The Yilan Lichen Project, completed in 2012, represents a survey of lichens found and photographed in and around the cities of Taipei and Yilan, including the beautiful, mountainous Ming-chih Forest Preserve.
Since lichens take their nourishment from air and water, rather than from a host plant or structure, they are recognized by scientists as very reliable bio-indicators. The research undertaken in Taiwan presented an opportunity to gauge the effects of development on environmental conditions in the surrounding region based on the existence and health of various lichens species.
The resulting permanent public art installation offers visitors to the Bioresources Building of the National Yilan University an opportunity to view over 50 enlarged and LED illuminated lichen images – each measuring appx. 30” x 50”, suspended from the ceilings in cell-like formations – and to appreciate their remarkable beauty and their role in understanding our changing natural environment.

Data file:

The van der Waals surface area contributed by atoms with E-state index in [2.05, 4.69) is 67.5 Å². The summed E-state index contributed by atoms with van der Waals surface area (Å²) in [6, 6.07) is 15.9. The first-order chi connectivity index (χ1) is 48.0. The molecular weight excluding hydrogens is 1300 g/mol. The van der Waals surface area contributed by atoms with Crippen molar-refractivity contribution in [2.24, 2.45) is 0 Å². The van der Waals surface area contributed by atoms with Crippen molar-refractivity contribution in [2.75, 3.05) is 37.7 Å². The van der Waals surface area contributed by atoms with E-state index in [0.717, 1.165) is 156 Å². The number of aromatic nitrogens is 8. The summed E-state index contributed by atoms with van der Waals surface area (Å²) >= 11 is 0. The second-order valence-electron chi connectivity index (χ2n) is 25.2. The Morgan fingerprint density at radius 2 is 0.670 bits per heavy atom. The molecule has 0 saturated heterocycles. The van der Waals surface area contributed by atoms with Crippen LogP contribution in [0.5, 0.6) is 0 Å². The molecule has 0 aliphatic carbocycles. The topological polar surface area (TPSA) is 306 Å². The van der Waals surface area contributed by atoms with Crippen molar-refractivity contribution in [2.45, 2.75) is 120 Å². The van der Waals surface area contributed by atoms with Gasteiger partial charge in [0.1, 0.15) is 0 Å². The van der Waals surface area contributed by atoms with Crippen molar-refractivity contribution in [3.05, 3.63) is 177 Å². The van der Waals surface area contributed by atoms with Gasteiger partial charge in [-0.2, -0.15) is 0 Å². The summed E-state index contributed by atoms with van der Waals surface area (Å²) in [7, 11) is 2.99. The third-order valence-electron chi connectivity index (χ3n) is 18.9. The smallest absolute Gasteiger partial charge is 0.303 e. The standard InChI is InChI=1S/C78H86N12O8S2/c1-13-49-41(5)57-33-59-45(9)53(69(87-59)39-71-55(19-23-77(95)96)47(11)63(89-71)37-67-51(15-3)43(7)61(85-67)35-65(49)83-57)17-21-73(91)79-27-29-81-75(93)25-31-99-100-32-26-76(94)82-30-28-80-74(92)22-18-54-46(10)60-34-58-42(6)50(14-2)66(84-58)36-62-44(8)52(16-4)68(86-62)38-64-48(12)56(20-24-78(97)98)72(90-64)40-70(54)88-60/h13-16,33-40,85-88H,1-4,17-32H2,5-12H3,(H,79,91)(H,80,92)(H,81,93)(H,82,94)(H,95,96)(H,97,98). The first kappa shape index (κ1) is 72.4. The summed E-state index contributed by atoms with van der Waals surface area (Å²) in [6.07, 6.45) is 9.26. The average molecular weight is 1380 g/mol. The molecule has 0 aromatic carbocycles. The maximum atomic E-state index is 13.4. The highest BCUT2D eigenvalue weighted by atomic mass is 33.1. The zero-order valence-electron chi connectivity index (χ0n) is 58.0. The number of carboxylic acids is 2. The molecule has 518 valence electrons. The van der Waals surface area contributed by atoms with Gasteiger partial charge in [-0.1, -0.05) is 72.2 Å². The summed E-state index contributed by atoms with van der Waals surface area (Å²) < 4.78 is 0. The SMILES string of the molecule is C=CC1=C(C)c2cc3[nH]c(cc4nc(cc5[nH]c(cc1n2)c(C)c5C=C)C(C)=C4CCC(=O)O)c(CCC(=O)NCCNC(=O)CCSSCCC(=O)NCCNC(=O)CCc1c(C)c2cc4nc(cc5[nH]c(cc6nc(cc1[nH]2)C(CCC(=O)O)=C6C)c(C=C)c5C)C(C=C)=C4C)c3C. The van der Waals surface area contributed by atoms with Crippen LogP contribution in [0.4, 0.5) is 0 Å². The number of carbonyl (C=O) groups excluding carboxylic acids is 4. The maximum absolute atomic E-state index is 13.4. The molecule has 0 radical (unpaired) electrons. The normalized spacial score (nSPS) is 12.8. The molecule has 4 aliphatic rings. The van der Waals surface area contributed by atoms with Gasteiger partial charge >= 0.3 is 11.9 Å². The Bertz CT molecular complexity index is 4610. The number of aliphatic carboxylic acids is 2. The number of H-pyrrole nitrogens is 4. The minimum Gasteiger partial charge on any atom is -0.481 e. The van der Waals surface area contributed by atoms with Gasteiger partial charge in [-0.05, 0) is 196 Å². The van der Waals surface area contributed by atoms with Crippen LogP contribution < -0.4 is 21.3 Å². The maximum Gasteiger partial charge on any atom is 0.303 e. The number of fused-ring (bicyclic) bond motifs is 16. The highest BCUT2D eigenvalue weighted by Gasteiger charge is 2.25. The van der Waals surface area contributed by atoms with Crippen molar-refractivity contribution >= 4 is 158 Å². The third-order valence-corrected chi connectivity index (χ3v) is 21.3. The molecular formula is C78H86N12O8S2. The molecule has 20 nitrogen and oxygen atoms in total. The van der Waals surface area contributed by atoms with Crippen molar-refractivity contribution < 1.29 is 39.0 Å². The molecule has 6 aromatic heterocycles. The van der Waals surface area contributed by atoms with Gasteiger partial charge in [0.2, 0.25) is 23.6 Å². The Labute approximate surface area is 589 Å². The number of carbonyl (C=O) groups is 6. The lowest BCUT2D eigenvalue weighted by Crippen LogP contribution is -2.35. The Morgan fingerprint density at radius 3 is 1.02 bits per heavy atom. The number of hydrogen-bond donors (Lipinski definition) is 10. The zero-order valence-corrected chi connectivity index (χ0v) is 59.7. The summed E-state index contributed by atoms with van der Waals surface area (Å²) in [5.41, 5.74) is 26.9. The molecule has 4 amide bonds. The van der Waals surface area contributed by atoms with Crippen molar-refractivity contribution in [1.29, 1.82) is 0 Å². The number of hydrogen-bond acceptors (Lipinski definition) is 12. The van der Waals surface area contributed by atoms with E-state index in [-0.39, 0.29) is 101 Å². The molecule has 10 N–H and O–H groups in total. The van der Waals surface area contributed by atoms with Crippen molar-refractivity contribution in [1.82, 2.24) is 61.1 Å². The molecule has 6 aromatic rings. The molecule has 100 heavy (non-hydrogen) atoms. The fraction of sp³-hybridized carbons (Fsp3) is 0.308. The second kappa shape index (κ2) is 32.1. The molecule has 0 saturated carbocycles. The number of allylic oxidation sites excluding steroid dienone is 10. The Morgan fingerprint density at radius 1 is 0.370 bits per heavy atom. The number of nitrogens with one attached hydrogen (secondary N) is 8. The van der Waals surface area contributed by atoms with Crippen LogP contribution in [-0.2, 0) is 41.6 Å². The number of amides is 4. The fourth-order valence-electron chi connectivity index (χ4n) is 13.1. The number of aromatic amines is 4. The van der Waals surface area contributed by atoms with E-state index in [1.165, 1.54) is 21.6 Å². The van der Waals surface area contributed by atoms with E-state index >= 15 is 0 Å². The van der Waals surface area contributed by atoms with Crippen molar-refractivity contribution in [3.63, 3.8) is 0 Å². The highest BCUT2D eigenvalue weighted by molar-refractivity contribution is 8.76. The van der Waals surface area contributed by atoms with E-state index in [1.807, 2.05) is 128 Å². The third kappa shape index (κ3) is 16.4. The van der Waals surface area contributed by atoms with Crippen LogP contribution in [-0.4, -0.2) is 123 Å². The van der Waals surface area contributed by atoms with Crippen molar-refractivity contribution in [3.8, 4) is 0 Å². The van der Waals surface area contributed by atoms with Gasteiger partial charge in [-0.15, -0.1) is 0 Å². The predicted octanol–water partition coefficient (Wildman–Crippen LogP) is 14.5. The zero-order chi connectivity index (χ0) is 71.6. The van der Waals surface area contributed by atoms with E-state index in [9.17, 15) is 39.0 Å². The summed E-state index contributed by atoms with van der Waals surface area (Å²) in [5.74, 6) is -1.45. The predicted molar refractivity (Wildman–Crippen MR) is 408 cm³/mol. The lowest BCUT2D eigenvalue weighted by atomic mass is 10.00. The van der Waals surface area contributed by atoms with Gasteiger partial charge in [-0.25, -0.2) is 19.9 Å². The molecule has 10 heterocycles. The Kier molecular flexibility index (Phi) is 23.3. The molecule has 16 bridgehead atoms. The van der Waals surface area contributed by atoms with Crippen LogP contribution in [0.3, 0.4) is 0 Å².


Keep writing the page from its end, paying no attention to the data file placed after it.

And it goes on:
Marble benches, hand-carved from native stone and reminiscent of the amoeba-like forms of the suspended lichen modules, accompany the illuminated images, inside as well as outdoors in the newly designed garden spaces adjacent to the Bioresources Building.